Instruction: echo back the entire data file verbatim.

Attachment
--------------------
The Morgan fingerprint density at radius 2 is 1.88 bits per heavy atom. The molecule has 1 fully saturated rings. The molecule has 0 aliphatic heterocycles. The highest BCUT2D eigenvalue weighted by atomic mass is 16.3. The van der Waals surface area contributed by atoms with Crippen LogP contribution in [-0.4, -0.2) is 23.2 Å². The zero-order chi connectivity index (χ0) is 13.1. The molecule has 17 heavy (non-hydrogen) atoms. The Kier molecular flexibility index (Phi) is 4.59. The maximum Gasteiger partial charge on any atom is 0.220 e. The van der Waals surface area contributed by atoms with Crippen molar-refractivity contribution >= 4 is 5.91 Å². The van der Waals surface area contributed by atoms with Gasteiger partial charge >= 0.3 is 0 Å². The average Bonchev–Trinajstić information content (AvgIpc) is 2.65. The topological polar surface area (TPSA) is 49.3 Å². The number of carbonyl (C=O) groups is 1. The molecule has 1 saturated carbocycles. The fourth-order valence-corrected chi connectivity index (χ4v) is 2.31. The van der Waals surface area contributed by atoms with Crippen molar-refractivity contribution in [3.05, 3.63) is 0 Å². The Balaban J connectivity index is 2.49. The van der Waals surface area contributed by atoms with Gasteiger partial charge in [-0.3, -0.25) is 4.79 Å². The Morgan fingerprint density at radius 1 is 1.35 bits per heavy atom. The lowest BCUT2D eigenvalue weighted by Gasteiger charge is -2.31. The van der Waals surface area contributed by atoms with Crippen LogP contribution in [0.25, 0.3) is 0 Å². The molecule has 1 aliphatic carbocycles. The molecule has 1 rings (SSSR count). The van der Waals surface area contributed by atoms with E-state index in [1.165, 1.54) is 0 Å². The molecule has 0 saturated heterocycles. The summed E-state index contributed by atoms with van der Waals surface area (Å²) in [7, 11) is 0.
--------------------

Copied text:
The Morgan fingerprint density at radius 2 is 1.88 bits per heavy atom. The molecule has 1 fully saturated rings. The molecule has 0 aliphatic heterocycles. The highest BCUT2D eigenvalue weighted by atomic mass is 16.3. The van der Waals surface area contributed by atoms with Crippen LogP contribution in [-0.4, -0.2) is 23.2 Å². The zero-order chi connectivity index (χ0) is 13.1. The molecule has 17 heavy (non-hydrogen) atoms. The Kier molecular flexibility index (Phi) is 4.59. The maximum Gasteiger partial charge on any atom is 0.220 e. The van der Waals surface area contributed by atoms with Crippen molar-refractivity contribution >= 4 is 5.91 Å². The van der Waals surface area contributed by atoms with Gasteiger partial charge >= 0.3 is 0 Å². The average Bonchev–Trinajstić information content (AvgIpc) is 2.65. The topological polar surface area (TPSA) is 49.3 Å². The number of carbonyl (C=O) groups is 1. The molecule has 1 saturated carbocycles. The fourth-order valence-corrected chi connectivity index (χ4v) is 2.31. The van der Waals surface area contributed by atoms with Crippen molar-refractivity contribution in [3.05, 3.63) is 0 Å². The Balaban J connectivity index is 2.49. The van der Waals surface area contributed by atoms with Gasteiger partial charge in [-0.3, -0.25) is 4.79 Å². The Morgan fingerprint density at radius 1 is 1.35 bits per heavy atom. The lowest BCUT2D eigenvalue weighted by Gasteiger charge is -2.31. The van der Waals surface area contributed by atoms with Crippen LogP contribution in [0.25, 0.3) is 0 Å². The molecule has 1 aliphatic carbocycles. The molecule has 1 rings (SSSR count). The van der Waals surface area contributed by atoms with E-state index in [1.165, 1.54) is 0 Å². The molecule has 0 saturated heterocycles. The summed E-state index contributed by atoms with van der Waals surface area (Å²) in [7, 11) is 0.